Did Stalinism end in the 1950s?

Jose G. Perez jgperez at netzero.net
Fri Dec 6 18:03:35 MST 2002


Bob Gould writes:

>>Louis Proyect's idea that the CPs stopped being Stalinist in the early
1950s is a fantasy.<<

I think comrade Bob Gould misses the point *entirely.*  The question as I
see it isn't whether the pro-Moscow Communist Parties ceased being
"Stalinist". It is that the Stalin/Trotsky framework became obsolete, life
and political events moved *beyond* it. An approach based on fighting the
1930's category of "Stalinism" could only lead to increasing errors and
disorientation.

This is what the Cuban revolution showed, not that the ideological conflict
symbolized by Trotsky and Stalin had been resolved in theory, but could be
and had been bypassed --in that 1930's form-- in practice.

Bob Gould, in archetypically Trotskyist fashion "elevates" the Cuban
experience from a practical one into a "model" (counterposed, of course, to
the Russian model):

"It's equally problematic to paint a picture of a world in which Fidel
Castro
pushed aside the old differences between Trotskyism and Stalinism, made a
revolution and thereby produced a political model for socialist revolution,
and by implication socialist construction, that socialists can follow, if
only they put aside sectarian dogmas like Trotskyism and Stalinism and model
their activities on those of Fidel Castro and the Sandinistas."

Gould then goes on to an exhaustive *recounting* of numerous incidents of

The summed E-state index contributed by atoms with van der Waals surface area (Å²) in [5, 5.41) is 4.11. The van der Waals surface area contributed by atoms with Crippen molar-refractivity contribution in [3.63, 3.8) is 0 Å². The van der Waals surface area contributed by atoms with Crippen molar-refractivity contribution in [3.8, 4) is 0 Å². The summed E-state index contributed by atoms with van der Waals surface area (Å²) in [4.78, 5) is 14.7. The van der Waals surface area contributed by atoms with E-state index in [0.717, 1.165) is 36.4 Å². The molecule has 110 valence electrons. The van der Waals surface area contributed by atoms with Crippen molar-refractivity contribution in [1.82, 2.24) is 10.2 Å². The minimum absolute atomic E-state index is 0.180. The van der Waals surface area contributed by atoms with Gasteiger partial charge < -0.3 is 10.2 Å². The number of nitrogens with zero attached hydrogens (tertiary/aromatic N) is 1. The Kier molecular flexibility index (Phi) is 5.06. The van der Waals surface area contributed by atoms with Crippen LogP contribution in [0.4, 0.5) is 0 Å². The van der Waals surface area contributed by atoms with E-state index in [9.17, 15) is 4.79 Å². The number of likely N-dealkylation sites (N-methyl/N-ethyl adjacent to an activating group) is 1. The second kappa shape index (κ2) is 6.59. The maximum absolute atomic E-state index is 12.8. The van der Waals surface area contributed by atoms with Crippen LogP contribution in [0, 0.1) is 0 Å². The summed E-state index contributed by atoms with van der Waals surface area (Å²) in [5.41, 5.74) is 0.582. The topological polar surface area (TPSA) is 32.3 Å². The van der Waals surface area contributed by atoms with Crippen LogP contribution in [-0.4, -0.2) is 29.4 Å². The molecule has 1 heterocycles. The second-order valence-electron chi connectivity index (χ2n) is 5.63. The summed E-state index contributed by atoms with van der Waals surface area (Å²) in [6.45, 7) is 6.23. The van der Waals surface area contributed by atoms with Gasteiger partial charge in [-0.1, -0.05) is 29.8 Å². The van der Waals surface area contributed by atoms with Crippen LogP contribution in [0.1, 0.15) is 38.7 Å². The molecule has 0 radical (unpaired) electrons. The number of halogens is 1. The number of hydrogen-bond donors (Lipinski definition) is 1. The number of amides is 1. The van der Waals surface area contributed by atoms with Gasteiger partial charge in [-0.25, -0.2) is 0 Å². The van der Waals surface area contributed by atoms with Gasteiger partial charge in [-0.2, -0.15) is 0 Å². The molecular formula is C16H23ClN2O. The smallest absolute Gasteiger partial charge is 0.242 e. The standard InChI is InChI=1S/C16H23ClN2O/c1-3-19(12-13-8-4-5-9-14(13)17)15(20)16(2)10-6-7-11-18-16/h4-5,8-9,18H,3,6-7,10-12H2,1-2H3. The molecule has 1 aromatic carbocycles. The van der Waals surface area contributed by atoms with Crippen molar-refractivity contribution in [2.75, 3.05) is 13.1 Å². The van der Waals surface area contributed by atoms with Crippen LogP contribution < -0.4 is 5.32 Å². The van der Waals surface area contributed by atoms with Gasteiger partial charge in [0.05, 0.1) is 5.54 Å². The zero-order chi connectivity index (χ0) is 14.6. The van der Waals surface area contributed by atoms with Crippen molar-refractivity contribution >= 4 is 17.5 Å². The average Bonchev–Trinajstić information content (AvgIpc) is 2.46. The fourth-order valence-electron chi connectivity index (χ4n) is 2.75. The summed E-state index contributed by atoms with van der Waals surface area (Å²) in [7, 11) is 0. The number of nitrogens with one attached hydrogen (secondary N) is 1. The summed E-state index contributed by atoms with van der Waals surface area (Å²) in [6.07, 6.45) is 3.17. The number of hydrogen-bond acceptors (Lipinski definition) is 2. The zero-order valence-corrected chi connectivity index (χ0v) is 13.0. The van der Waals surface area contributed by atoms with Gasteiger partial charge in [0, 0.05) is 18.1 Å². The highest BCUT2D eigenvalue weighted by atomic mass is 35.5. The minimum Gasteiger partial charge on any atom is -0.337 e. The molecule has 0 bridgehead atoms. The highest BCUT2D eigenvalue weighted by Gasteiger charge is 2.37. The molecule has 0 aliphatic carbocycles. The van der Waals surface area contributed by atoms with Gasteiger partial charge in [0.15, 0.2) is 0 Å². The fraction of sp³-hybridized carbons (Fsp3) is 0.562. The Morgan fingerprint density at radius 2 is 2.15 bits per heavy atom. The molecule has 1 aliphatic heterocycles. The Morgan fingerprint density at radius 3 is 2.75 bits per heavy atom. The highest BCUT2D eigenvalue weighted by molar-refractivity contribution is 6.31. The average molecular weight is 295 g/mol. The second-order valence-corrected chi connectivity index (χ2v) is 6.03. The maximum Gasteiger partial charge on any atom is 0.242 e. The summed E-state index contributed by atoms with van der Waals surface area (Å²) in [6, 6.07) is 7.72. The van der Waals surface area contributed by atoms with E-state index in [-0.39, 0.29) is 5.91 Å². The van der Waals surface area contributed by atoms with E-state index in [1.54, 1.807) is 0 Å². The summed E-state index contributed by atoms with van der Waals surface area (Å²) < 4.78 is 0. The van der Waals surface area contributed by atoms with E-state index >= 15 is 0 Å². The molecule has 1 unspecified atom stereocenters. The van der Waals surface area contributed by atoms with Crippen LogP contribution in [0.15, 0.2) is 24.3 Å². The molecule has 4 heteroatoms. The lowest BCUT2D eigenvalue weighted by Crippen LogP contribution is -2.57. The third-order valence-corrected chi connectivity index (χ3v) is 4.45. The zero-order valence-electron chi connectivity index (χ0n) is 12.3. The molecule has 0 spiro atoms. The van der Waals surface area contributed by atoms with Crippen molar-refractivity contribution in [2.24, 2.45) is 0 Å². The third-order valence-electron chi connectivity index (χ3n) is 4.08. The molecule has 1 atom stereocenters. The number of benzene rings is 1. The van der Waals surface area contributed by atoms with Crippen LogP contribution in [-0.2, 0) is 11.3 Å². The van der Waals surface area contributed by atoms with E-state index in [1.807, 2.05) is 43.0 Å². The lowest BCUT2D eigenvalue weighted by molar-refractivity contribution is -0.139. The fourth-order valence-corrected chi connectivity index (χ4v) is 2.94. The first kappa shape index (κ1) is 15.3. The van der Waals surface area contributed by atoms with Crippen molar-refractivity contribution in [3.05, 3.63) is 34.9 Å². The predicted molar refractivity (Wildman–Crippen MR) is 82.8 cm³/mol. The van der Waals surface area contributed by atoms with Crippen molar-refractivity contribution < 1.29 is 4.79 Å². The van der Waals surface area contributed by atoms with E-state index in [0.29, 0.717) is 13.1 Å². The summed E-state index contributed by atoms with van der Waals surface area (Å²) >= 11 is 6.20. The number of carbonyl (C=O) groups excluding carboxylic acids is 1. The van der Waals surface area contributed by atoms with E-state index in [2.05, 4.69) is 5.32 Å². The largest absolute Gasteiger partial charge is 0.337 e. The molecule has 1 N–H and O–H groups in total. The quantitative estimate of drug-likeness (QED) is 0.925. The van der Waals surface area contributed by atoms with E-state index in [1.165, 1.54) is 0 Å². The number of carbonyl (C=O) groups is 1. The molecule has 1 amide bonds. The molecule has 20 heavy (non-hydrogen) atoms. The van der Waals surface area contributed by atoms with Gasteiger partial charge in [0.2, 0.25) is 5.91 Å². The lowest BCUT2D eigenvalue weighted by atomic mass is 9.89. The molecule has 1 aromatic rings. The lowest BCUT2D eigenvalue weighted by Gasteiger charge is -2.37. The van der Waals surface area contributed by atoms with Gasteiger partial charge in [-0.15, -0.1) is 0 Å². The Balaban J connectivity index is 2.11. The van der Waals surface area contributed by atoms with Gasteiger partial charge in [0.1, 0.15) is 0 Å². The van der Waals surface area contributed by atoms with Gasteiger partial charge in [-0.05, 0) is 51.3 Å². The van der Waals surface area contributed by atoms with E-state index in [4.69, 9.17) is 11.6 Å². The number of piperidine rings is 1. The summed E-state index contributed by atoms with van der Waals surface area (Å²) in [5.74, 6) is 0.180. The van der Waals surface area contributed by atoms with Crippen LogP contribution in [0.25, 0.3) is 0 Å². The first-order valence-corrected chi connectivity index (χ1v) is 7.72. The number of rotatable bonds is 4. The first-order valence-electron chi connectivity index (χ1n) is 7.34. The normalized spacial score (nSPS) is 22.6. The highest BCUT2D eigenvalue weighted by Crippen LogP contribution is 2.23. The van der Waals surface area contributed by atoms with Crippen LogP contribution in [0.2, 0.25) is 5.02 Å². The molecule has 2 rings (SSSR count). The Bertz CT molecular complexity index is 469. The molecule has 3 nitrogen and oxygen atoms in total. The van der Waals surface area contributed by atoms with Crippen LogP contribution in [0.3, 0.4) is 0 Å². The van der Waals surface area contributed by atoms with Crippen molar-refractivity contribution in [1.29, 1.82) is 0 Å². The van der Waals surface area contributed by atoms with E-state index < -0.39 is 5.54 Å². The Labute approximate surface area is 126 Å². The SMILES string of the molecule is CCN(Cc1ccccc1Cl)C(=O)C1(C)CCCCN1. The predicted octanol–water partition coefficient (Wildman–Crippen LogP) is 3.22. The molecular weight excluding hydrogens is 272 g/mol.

purely *ideological* clashes between Trots and Stalinists, showing that a
lot of these people (CPers) still adhered to these bad ideas (Stalinism).

But that isn't the point. In the *real* world the most advanced fighters on
a global scale had moved beyond the weapon of criticism against the
Stalinist variant of reformism to --quite literally-- the criticism of
weapons. Revolutionary currents began to emerge OUTSIDE the framework of the
Trotsky/Stalin dichotomy. Life, politics, the class struggle moved BEYOND
the forms in which all sorts of questions presented themselves in the 1920s
and 1930s.

And the proof of the pudding, I believe, is that the Trotskyist movement(s)
became disoriented in terms of how to wage the battle against Stalinism
itself, which was their reason for being.

Thus for the American SWP it became important to point out the imagined
fallacies and deficiencies of the Vietnamese comrades around the Paris peace
accords, but a decade later, we were unable to see and accurately report in
our press how the failure of the socialist block to provide adequate
economic and military aid to Nicaragua was a betrayal of historic
proportions. Through an ideological construct about "three sectors of world
revolution" we managed to split off the fight for a revolutionary
revitalization of the bureaucratic socialist countries, from the fight
against world imperialism. The *axis* of activity of revolutionary
internationalists within the soviet bloc in the 1980's should have been the
same as of those elsewhere: defense of the Nicaraguan revolution. The
Trotskyists to an increasing extent abandoned *in practice* Trotsky's
approach of viewing the "workers' states" as essentially analagous to labor
unions, and the Soviet bureaucracy and its class collaborationist politics
as the transmission belt for capitalist pressure and influence. They came to
a position that treated the bureaucracy, in practice, as an independent
enemy. The counterrevolution of 1989-1991, I believe, showed just how
mistaken this approach had been.

José


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